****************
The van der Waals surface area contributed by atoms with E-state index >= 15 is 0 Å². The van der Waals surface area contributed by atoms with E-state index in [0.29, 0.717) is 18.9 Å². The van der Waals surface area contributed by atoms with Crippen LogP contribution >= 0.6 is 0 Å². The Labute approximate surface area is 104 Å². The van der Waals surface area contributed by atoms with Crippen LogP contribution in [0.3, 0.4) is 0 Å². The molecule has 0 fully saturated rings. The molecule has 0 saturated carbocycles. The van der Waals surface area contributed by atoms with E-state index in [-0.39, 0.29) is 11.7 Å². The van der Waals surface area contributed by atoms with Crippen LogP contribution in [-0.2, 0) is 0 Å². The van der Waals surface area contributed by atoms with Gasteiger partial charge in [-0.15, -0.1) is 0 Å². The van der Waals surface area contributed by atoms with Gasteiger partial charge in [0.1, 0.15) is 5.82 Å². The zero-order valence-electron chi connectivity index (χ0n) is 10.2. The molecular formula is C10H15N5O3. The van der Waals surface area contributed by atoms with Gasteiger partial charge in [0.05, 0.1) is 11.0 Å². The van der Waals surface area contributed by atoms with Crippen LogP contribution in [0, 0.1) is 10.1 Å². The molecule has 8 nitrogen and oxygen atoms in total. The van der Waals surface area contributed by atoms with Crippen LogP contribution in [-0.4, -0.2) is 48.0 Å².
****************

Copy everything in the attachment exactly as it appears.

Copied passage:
The van der Waals surface area contributed by atoms with E-state index >= 15 is 0 Å². The van der Waals surface area contributed by atoms with E-state index in [0.29, 0.717) is 18.9 Å². The van der Waals surface area contributed by atoms with Crippen LogP contribution >= 0.6 is 0 Å². The Labute approximate surface area is 104 Å². The van der Waals surface area contributed by atoms with Crippen LogP contribution in [0.3, 0.4) is 0 Å². The molecule has 0 fully saturated rings. The molecule has 0 saturated carbocycles. The van der Waals surface area contributed by atoms with E-state index in [-0.39, 0.29) is 11.7 Å². The van der Waals surface area contributed by atoms with Crippen LogP contribution in [-0.2, 0) is 0 Å². The van der Waals surface area contributed by atoms with Gasteiger partial charge in [-0.15, -0.1) is 0 Å². The van der Waals surface area contributed by atoms with Gasteiger partial charge in [0.1, 0.15) is 5.82 Å². The zero-order valence-electron chi connectivity index (χ0n) is 10.2. The molecular formula is C10H15N5O3. The van der Waals surface area contributed by atoms with Gasteiger partial charge in [0.05, 0.1) is 11.0 Å². The van der Waals surface area contributed by atoms with Crippen LogP contribution in [0, 0.1) is 10.1 Å². The molecule has 8 nitrogen and oxygen atoms in total. The van der Waals surface area contributed by atoms with Crippen LogP contribution in [-0.4, -0.2) is 48.0 Å².